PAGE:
Bill would give D.C. a spot for statue in Congress

A new bill would strengthen the District’s presence in Congress, giving the city another - stony - representative. The bill, introduced by Rep. Daniel Lungren (R-Calif.), would allow D.C. to place a statue in the Capitol along with the 50 states.

While each state has two statues of local personalities gracing the halls of Congress, D.C. and other territories like Puerto Rice would each get one. That compromise was introduced after a similar bill passed the House but never reached the Senate last year, the Washington Post reports.

Two statues depicting abolitionist Frederick Douglass and architect Pierre l'Enfant are already complete. They currently stand at One Judiciary Square.

“If we have someone here that's worthy to be in the capitol then we should put that person in there,” said resident Annette Bush.

D.C. Delegate Eleanor Holmes Norton (D) pushed for a bill that would have allowed two slots for District status, but the bill stalled in the House after a fight over D.C. gun rights, the Post reports.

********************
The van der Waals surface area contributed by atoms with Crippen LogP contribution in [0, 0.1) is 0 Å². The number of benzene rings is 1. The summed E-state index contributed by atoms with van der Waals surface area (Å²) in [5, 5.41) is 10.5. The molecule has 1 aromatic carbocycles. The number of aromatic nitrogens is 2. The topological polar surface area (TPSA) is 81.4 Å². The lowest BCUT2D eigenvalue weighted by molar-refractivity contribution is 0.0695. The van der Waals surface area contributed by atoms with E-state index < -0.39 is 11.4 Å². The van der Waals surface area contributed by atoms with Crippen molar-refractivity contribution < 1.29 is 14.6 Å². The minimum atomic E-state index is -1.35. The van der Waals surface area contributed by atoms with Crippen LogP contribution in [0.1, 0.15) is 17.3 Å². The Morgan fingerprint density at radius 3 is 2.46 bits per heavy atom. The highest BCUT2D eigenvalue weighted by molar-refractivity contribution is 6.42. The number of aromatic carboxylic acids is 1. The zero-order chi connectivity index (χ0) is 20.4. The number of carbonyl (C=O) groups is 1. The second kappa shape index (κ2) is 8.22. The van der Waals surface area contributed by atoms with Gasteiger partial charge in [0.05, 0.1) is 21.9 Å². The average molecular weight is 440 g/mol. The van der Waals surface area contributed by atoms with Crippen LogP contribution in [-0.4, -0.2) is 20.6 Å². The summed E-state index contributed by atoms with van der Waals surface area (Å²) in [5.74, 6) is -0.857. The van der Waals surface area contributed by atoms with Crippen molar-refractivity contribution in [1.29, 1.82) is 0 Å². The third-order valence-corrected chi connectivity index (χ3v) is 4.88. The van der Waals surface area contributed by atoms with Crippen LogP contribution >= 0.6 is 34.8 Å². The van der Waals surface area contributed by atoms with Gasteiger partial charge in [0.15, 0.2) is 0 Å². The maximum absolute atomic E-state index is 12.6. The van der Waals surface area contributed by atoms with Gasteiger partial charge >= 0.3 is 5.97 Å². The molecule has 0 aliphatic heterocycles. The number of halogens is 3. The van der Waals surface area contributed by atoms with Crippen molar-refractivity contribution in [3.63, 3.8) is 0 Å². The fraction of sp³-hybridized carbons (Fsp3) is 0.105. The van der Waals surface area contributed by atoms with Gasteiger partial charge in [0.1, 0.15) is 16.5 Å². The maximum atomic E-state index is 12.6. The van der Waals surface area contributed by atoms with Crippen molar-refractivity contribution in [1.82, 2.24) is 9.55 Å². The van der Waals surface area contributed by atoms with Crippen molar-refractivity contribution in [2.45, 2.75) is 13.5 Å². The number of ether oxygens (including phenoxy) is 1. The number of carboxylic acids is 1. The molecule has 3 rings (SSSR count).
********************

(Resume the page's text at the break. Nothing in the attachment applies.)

“It goes with what D.C. is trying to do in terms of being recognized and getting congressional votes,” said resident Cara Pearson.

Republicans complained that giving the District two statues improperly equated the city with a state. They worried it could lead to more demands down the road.

“We should have the respect of a state, and we don't in many ways and that's one of them,” said resident Richard Shelton.

Another resident, Fernando Rivero, called it a distraction from the real issues, saying it glosses over the lack of voting rights for D.C.